ASUS Echelon mechanical keyboard review - Part of the elite

Closer Look

Though the mech is lightweight, Echelon uses a proper steel mount. It isn't as robust as the one we saw (a long time ago) on mechs like CM Storm QuickFire TK or Tesoro's Durandal G1NL, but that doesn't have any negative impact on the keyboard's overall stability.

ASUS Echelon Mechanical Keyboard - PCB Front

Turning the plate over, we get a glimpse at the green PCB, which is actually cleaner than QPAD MK-85's, and it isn't covered in excess adhesive either.

ASUS Echelon Mechanical Keyboard - PCB Back

Evaluation

In-Game &  day to day use

ASUS doesn't seem to provide any software. This means the mech is less similar to the MK-85, and more akin to SteelSeries 7G. Both mechs use PS2 for NKRO, and both Cherry-MX Black switches, though strangely enough, Echelon's keys are not as stiff as 7G's.

When it comes to typing and extended periods of use, I cannot complain. Just like the MK-85, Echelon's wrist-rest was absolutely fantastic. The whole rubber coating is absolutely fantastic, since it provides a pleasant feel for both the wrists, and the fingers gliding over each key.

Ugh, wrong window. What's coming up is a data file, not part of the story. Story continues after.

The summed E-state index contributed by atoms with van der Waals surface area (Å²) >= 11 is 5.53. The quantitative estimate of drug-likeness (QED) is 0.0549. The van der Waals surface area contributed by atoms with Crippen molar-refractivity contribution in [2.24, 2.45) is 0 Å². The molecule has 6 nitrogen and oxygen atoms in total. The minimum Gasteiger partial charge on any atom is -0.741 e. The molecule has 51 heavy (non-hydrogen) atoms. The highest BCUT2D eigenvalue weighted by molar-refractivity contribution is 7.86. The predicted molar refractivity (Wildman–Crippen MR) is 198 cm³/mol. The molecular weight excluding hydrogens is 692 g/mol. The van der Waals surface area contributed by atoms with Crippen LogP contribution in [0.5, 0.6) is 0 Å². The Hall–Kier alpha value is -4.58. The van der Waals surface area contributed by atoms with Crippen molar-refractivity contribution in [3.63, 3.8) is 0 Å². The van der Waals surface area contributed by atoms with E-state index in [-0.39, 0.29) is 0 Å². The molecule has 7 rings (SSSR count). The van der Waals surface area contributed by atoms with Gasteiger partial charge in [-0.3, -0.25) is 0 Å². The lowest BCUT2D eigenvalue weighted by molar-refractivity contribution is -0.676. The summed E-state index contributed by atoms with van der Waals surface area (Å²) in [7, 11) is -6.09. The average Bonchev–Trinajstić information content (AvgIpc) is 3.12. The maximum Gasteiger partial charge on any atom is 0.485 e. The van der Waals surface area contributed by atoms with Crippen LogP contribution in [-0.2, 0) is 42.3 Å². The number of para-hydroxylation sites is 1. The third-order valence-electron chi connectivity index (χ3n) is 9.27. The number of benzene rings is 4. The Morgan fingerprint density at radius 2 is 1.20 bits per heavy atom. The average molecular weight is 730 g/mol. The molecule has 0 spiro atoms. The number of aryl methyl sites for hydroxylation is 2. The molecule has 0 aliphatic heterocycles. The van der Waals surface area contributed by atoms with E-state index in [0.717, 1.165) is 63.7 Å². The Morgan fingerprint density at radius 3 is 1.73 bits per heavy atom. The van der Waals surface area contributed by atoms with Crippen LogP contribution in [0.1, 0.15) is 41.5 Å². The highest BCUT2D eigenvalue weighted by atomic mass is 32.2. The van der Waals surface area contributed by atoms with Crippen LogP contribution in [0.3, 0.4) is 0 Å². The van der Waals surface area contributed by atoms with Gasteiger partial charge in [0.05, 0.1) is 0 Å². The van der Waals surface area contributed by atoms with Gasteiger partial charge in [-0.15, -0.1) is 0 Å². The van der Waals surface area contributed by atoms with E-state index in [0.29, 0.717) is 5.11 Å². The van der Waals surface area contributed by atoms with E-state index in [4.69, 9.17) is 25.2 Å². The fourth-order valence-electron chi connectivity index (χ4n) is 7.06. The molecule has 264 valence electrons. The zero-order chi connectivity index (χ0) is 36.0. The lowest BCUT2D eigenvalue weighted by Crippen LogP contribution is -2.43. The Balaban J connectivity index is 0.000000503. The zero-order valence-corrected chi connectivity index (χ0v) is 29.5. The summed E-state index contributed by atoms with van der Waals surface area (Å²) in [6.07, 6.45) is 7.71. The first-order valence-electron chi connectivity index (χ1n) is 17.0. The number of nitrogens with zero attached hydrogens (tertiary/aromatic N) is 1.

NKRO

According to the package, the mech comes with NKRO via PS/2 and only 6-key rollover via USB. This is kind of a cop-out, since there are many mechs able to provide NKRO via USB. Still, I will not dwelve into it too much, after all NKRO via PS/2 is easily achievable, and 6key rollover is the minimum standard for a mechanical keyboard.

Sadly, here's where I would have liked to see more (maybe the keyboard is actually budget priced, that'd explain a lot), but given what we have, we can still make good use of it.

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